Gender Equality As A Form Of Women Empowerment
Gender Equality As A Form Of Women Empowerment: Over the years, several advocates have been made for gender equality between the male and female gender. Historically, the female gender has always been seen as the weaker vessel that has to submit wholeheartedly and wholly to the superiority of the male gender. The gender inequality became so bad that all forms of inhumane and degrading treatments have been meted out to women just because they are perceived as the weaker ones who shouldn’t have voices of their own.
Gender equality is not only a fundamental human right, but a necessary foundation for a peaceful, prosperous and sustainable world. Unfortunately, at the current time, 1 in 5 women and girls between the ages of 15-49 have reported experiencing physical or sexual violence by an intimate partner within a 12-month period and 49 countries currently have no laws protecting women from domestic violence. Progress is occurring regarding harmful practices such as child marriage and FGM (Female Genital Mutilation), which has declined by 30% in the past decade, but there is still much work to be done to completely eliminate such practices.
Providing women and girls with equal access to education, health care, decent work, and representation in political and economic decision-making processes will fuel sustainable economies and benefit societies and humanity at large. Implementing new legal frameworks regarding female equality in the workplace and the eradication of harmful practices targeted at women is crucial to ending the gender-based discrimination prevalent in many countries around the world.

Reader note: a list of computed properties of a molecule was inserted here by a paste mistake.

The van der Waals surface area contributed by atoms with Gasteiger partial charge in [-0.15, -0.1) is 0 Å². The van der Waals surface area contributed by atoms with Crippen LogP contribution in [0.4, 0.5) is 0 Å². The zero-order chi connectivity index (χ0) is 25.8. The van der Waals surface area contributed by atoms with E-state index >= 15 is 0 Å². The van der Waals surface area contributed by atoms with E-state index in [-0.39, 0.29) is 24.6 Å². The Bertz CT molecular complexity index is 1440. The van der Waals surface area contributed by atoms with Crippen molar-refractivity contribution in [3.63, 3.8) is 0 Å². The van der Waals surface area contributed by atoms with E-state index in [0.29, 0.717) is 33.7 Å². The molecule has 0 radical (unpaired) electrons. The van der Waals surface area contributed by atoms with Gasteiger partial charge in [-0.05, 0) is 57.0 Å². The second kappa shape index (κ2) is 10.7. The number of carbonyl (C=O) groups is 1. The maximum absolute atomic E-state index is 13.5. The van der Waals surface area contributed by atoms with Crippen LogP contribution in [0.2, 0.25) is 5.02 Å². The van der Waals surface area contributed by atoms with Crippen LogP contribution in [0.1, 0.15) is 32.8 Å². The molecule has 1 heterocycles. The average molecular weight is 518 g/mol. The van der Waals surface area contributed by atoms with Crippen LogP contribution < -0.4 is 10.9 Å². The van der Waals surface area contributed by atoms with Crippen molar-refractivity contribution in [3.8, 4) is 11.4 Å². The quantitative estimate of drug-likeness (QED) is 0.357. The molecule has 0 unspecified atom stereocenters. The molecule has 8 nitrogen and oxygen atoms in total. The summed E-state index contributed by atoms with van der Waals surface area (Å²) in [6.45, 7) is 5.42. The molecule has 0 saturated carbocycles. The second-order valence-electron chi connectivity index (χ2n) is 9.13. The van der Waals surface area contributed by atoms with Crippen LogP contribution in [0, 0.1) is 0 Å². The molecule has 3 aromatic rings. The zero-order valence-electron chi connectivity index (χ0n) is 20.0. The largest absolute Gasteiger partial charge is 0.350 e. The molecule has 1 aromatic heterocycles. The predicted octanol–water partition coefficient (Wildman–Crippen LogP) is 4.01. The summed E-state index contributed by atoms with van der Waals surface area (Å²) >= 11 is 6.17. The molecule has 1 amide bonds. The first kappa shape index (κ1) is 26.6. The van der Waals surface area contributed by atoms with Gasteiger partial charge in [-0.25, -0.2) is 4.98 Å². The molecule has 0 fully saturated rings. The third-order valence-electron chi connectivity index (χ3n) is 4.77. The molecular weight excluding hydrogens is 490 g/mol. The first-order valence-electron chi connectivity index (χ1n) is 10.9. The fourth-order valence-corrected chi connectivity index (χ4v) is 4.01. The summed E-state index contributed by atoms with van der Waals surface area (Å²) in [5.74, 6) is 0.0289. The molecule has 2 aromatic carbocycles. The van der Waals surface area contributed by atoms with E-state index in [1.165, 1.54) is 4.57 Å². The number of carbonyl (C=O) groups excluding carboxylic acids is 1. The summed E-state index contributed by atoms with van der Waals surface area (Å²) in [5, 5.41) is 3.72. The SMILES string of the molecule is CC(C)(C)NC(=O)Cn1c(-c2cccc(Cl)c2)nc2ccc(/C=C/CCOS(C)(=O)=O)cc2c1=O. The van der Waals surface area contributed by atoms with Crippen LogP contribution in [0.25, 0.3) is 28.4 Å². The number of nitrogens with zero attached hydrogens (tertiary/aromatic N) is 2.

Worthy of note is the fact that the 19th century experienced numerous socioeconomic, demographic and cultural transformations. As a guideline for all these changes is the evolution in gender relations toward greater equality. The weakening of the patriarchal family model in parallel with the changing socioeconomic role of women explains the transition from a male-breadwinner family organization to a dual-earning model. Major demographic changes have been associated to this transition. The most striking one certainly is the fertility transition. The evolution of the marriage pattern mirrors a convergence in men and women’s roles within the household, notably due to the integration of women into market activities. The increase in female investments in education changed deeply the nature of available work for women. The dominant model became the expression of a convergence of male and female behaviors regarding their activity. Hence, women did not stop anymore their professional activity on the occasion of the birth of their children. There was no more choice, neither alternation, but a plurality between family and professional spheres: this was the blossoming of the dual-earning model (also referred to as the gender equity model. Each member of the household pursued a professional career, inducing a higher standard of living but fewer children.